Brice Goglin, le Sat 30 Jan 2010 15:47:26 +0100, a écrit :
> Samuel Thibault wrote:
> > Brice Goglin, le Sat 30 Jan 2010 15:32:51 +0100, a écrit :
> >> I still don't see much difference. In #12, you get_cpubind(pid=0) and
> >> use the resulting cpuset to restrict our topology. In #21, you
> >> get_cpubind(another pid) and apply the cpuset to restrict our topology
> >> as well.
> > No: the administrative restriction cpuset is not the same as the current
> > cpuset binding of the target process.
> Neither #12 nor #21 talks about adminstrative restriction...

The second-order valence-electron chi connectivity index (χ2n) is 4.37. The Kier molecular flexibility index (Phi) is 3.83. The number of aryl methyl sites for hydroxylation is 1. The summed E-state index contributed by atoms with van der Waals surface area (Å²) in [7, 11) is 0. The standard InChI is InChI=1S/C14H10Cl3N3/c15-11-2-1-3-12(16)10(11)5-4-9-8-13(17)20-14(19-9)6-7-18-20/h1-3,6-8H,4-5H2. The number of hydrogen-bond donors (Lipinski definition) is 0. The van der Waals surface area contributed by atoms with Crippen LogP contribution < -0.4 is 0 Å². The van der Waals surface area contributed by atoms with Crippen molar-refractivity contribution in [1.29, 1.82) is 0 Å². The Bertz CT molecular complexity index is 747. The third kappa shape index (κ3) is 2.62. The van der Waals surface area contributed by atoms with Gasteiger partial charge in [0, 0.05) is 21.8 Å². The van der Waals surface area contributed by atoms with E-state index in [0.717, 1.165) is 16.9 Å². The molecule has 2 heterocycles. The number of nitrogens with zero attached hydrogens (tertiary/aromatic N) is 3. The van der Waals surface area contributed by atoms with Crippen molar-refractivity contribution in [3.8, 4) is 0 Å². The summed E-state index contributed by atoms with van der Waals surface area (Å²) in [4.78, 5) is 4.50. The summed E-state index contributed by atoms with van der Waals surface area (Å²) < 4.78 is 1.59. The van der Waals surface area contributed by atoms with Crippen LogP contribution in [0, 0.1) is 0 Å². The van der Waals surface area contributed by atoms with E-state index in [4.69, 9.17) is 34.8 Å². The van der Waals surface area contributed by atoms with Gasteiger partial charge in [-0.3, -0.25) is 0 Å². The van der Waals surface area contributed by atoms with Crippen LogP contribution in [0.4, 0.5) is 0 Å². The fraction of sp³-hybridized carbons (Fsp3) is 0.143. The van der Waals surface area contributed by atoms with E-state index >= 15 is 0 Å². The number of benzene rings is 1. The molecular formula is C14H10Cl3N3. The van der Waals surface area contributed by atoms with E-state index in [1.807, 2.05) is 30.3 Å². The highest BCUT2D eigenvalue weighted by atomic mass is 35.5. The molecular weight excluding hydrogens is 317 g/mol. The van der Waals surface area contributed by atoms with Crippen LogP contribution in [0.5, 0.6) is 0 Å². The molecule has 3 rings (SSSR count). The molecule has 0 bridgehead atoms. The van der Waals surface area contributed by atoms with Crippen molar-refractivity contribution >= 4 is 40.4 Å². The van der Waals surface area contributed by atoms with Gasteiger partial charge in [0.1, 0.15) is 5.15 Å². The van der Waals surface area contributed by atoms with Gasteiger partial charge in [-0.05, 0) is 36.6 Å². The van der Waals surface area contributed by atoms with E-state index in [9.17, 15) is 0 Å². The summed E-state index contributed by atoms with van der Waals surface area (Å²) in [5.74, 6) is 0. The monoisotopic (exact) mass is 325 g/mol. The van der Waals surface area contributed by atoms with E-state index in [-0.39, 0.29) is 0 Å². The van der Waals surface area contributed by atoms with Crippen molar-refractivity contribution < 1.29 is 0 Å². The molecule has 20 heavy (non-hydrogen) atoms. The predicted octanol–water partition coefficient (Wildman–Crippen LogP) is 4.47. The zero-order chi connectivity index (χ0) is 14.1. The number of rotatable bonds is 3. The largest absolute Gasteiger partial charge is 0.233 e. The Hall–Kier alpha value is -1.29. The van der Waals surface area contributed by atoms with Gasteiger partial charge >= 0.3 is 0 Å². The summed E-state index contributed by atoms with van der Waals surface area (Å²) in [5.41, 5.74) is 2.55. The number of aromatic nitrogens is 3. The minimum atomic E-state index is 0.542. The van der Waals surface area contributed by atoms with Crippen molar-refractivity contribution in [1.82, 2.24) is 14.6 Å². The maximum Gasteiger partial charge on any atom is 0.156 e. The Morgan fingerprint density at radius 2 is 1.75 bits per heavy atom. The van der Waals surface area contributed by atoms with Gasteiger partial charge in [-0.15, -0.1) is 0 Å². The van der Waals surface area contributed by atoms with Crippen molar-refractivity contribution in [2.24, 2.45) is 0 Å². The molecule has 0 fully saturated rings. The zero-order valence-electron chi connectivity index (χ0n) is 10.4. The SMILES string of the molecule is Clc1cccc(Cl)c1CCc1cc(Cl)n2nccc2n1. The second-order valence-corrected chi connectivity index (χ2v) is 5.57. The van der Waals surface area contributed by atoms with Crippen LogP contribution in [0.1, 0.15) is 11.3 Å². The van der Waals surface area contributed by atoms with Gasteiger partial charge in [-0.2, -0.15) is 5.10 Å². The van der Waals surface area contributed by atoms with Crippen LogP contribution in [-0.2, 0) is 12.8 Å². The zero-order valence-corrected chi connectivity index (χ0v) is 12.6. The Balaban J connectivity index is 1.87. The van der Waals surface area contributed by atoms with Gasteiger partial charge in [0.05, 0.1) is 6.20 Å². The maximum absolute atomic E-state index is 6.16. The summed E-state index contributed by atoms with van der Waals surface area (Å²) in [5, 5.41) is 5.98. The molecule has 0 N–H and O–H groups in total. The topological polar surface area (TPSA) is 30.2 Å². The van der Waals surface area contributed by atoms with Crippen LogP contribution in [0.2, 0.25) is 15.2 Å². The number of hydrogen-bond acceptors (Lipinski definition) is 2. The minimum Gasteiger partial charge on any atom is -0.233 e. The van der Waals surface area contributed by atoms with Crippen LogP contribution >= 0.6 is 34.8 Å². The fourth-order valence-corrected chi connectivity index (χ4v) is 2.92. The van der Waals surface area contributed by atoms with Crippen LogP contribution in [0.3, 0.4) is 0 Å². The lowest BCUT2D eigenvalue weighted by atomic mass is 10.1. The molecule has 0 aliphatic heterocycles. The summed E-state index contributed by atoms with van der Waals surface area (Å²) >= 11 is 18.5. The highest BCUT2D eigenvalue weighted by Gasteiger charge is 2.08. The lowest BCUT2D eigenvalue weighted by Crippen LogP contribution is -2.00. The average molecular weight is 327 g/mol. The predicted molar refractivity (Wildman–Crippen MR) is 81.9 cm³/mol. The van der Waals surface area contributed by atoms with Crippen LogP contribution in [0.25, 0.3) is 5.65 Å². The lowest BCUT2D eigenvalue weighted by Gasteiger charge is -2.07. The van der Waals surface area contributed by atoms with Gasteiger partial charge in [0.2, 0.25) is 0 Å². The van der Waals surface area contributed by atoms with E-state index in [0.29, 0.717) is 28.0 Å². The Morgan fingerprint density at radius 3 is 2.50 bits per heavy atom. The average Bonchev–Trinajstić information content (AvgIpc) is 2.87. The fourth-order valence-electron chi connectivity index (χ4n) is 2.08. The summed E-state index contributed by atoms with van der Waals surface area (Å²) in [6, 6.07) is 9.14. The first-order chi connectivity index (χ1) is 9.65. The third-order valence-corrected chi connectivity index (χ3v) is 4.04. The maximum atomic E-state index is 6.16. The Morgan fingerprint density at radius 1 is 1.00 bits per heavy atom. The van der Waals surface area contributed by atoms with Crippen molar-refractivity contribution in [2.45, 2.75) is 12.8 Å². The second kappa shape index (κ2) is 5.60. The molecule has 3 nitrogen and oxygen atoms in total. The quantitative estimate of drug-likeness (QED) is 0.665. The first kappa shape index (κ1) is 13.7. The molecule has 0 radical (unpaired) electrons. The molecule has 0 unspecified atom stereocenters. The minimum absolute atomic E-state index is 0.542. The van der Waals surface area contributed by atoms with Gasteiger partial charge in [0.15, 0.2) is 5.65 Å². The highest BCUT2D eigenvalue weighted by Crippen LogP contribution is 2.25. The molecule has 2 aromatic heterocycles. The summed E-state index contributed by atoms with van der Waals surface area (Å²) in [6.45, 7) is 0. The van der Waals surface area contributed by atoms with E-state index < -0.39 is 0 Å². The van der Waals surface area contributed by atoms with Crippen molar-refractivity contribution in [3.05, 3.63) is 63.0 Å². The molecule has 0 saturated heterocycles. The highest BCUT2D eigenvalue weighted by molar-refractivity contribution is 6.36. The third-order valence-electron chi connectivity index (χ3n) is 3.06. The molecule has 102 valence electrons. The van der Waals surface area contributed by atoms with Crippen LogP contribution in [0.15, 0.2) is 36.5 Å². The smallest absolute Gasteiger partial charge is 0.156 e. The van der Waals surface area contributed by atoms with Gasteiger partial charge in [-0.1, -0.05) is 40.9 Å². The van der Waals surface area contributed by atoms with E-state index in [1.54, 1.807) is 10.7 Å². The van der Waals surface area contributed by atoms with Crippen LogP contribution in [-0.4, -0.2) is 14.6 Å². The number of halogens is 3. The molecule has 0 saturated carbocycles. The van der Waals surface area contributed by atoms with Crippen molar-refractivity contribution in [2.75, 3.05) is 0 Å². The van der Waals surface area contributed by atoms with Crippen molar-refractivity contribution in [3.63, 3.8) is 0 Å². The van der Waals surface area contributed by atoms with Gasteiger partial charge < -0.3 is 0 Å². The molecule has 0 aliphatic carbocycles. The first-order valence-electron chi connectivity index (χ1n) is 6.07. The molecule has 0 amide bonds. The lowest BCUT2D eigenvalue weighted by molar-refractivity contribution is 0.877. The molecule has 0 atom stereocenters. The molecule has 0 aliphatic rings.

#21 implicitly does: "what cpuset they're bound to" is just an example.
A configuration function hwloc_topology_set_pid(topology, pid) would
mean that the discovery has to be done from the view of the given pid,
and thus the allowed_cpuset should be according to that view, thus
> So we'd need this ?
> 1) hwloc_topology_from_cpu/membind(pid) (or cpuset as argument) =>
> restrict topology to given cpu/membind
> 2) hwloc_topology_get_from_pid(pid) reads both cpu/membind and
> administrative restrictions from another process instead of current process
No need for these, they'd be contained in the hwloc_topology_set_pid()
configuration function, which is a more powerful way to do it.